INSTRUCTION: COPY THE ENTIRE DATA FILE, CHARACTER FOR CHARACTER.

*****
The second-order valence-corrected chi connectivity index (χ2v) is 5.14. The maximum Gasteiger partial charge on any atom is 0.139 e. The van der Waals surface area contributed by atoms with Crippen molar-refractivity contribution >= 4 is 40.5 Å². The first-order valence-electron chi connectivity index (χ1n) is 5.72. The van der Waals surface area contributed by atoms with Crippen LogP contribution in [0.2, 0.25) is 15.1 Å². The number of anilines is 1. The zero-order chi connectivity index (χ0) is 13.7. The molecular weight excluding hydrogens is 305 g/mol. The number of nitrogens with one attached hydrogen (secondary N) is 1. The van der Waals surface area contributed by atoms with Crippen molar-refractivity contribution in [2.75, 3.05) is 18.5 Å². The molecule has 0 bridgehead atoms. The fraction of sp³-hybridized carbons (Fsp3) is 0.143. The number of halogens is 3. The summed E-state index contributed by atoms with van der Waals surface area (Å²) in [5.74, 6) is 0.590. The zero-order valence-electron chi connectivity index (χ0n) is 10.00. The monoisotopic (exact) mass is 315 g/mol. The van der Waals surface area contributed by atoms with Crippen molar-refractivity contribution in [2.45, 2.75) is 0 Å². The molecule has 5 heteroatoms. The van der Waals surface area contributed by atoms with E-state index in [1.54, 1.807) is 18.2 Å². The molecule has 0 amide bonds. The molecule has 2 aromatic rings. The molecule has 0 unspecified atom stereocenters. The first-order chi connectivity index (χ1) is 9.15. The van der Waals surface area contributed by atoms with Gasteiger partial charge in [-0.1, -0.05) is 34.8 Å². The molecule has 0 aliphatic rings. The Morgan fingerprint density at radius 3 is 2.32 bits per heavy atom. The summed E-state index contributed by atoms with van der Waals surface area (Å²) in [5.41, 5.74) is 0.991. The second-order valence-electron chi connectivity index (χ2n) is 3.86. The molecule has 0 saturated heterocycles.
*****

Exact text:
The second-order valence-corrected chi connectivity index (χ2v) is 5.14. The maximum Gasteiger partial charge on any atom is 0.139 e. The van der Waals surface area contributed by atoms with Crippen molar-refractivity contribution >= 4 is 40.5 Å². The first-order valence-electron chi connectivity index (χ1n) is 5.72. The van der Waals surface area contributed by atoms with Crippen LogP contribution in [0.2, 0.25) is 15.1 Å². The number of anilines is 1. The zero-order chi connectivity index (χ0) is 13.7. The molecular weight excluding hydrogens is 305 g/mol. The number of nitrogens with one attached hydrogen (secondary N) is 1. The van der Waals surface area contributed by atoms with Crippen molar-refractivity contribution in [2.75, 3.05) is 18.5 Å². The molecule has 0 bridgehead atoms. The fraction of sp³-hybridized carbons (Fsp3) is 0.143. The number of halogens is 3. The summed E-state index contributed by atoms with van der Waals surface area (Å²) in [5.74, 6) is 0.590. The zero-order valence-electron chi connectivity index (χ0n) is 10.00. The monoisotopic (exact) mass is 315 g/mol. The van der Waals surface area contributed by atoms with Crippen molar-refractivity contribution in [2.45, 2.75) is 0 Å². The molecule has 5 heteroatoms. The van der Waals surface area contributed by atoms with E-state index in [1.54, 1.807) is 18.2 Å². The molecule has 0 amide bonds. The molecule has 2 aromatic rings. The molecule has 0 unspecified atom stereocenters. The first-order chi connectivity index (χ1) is 9.15. The van der Waals surface area contributed by atoms with Gasteiger partial charge in [-0.1, -0.05) is 34.8 Å². The molecule has 0 aliphatic rings. The Morgan fingerprint density at radius 3 is 2.32 bits per heavy atom. The summed E-state index contributed by atoms with van der Waals surface area (Å²) in [5.41, 5.74) is 0.991. The second-order valence-electron chi connectivity index (χ2n) is 3.86. The molecule has 0 saturated heterocycles.